2018 Annette Baier Prize Commendations

Talia Morag  Deakin University
The Tracking Dogma in the Philosophy of Emotion"
Argumenta 2, 2 (2017) 343-363

Helen Ngo Deakin University
Simulating the Lived Experience of Racism and Islamophobia: On ‘Embodied Empathy’ and Political Tourism"
Australian Feminist Law Journal (2017) 43:1, 107-123, DOI: 10.1080/13200968.2017.1321090

2018 Annette Baier Prize - Shortlist

This year, the judging panel had their work cut out for them with a record number of quality entries submitted for the Annette Baier Prize. A panel of judges, invited and appointed by the Committee for the Status of Women in the Philosophy Profession, read each entry in full. Each judge scored and ranked the entries based on; overall impression of merit, originality, scholarship and clarity of expression. Once ranked, a shortlist of five entries was established. The winner, selected from the shortlist will be announced and the prize awarded during the Presidential Address at the 2018 AAP NZAP Conference on Sunday July 8. The AAP and the Committee for the Status of Women in Philosophy would like to congratulate the shortlisted finalists as well as thank the other entrants, the judging panel and Taylor and Francis, the sponsors of the Annette Baier Prize.

Luara Ferracioli  University of Sydney
Citizenship for children: By soil, by blood, or by paternalism?"
Philos Stud (2017).

Bronwyn Finnigan  Australian National University
The Nature of a Buddhist Path"
A Mirror is for Reflection: Understanding Buddhist Ethics J.H.Davis (ed.) Oxford University Press, 2017, pp.33-52

2017 Annette Baier Prize Winner

Miriam Bankovsky La Trobe University

'Excusing Economic Envy: On Injustice and Impotence'

Journal of Applied Philosophy - March 2016

Bankovsky’s paper provides a highly original analysis of an idea that has been with us since the Ancient Greeks – that envy is irrational, and as such, does not provide justification for economic redistribution. Bankovsky challenges this orthodoxy by recovering the overlooked concept from John Rawls of ‘excusable envy’, which she argues shows that envy can be rational, and does provide grounds for economic redistribution. Bankovsky’s analysis is both detailed and ambitious; it has the potential to re-orient philosophical analysis of economic envy, from the language of individual shame to that of collective social justice. In this, she links conceptual argumentation with contemporary political concerns, in an article that the committee judged to be of a high standard of scholarship, clarity and overall merit. Her article is a commendable achievement.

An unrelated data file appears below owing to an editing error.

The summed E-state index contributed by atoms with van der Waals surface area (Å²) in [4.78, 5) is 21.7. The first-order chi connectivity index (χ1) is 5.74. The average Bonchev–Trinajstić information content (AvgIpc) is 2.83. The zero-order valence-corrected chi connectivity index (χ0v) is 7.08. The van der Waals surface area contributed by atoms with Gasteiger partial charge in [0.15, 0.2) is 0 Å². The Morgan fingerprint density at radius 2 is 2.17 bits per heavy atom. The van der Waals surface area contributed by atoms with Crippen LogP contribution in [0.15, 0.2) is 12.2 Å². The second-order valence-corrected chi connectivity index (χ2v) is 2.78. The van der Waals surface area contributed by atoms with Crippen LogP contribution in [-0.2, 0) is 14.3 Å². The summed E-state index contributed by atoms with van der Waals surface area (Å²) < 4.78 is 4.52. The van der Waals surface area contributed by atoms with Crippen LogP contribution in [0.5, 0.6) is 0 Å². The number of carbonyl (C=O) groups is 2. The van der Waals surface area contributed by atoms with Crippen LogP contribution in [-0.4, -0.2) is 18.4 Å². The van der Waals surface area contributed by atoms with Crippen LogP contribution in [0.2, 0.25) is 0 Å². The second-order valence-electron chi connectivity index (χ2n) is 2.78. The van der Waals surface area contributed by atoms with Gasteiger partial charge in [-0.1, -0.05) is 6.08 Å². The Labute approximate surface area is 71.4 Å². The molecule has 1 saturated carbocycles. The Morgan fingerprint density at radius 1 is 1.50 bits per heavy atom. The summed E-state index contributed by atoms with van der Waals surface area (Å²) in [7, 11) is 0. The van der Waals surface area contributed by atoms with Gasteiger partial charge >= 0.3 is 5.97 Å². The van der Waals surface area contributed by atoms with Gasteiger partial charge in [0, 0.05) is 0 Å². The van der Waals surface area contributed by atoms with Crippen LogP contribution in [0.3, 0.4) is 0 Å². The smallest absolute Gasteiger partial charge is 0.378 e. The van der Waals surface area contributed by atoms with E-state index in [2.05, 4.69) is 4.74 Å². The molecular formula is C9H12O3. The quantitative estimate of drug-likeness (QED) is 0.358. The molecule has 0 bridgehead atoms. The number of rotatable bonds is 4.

2017 Short List

Tracy Llanera Macquarie University

'Rethinking nihilism: Rorty vs Taylor, Dreyfus and Kelly', Philosophy and Social Criticism, 42.9 (2016), 937-950.

Talia Morag Deakin University

'Emotions as judgments or as modes of “seeing-as”: The explanatory challenges toward a causal account for emotional episodes', Emotion, Imagination, and the Limits of Reason, London: Routledge, 2016, pp. 21-57

Dalia Nassar University of Sydney

'Analogical reflection as a source for the science of life: Kant and the possibility of the biological sciences', Studies in History and Philosophy of Science 58 (2016), 57-66.

Anik Waldow

Anik Waldow University of Sydney

'Natural history and the formation of the human being: Kant on active forces', Studies in History and Philosophy of Science, 56 (2016), 67-76.

2016 Annette Baier Prize Winner

Monima Chadha Monash University

“Time-Series of Ephemeral Impressions: The Abhidharma-Buddhist View of Conscious Experience,” Phenomenology and Cognitive Sciences: 14 (3), pp. 543–560.

This paper defends the Buddhist Abhidharma theory of experience from phenomenological and metaphysical challenges due to the doctrine of momentariness, the view that ‘seemingly rich conscious experiences are made fully available in a moment’. (544) It is a very thorough paper, responding to recent criticisms by Dan Zahavi and others, and elegantly weaving together history of philosophy in the Buddhist tradition, contemporary analytic philosophy, empirical neuroscience and the phenomenology of Husserl to craft an intricate united view. The piece is incredibly rich, and correspondingly complex, due to the worlds of knowledge navigated. It carefully treads the line between textual fidelity to particular traditions and conceptual engagement across traditions. The committee judged the paper to be of a high standard of scholarship, clarity, and overall merit, and found that one could keep reading this piece and finding more insights in it.  

2016 Short List

Joanne Faulkner  University of New South Wales

‘Our own Hurricane Katrina: Aboriginal disadvantage and Australian national identity’, National Identities, 2015, 17(2),117-135.

Bronwyn Finnigan  Australian National University

‘Phronesis in Aristotle: Reconciling Deliberation with Spontaneity’, Philosophy and Phenomenological Research, 2015, Vol. XCI No. 3, 674-697.

Dalia Nassar University of Sydney

‘Analogy, Natural History and the Philosophy of Nature', Journal of the Philosophy of History, 2015, 9, 240-257.

Anik Waldow  

Anik Waldow University of Sydney

‘Activating the Mind: Descartes’ Dreams and the Awakening of the Human Animal Machine’, Philosophy and Phenomenological Research, 2015, doi: 10.1111/phpr.12252

More info & Judging Criteria

©Australasian Association of Philosophy
ACN 152 892 272
ABN 29
152 892 272
Powered by Wild Apricot Membership Software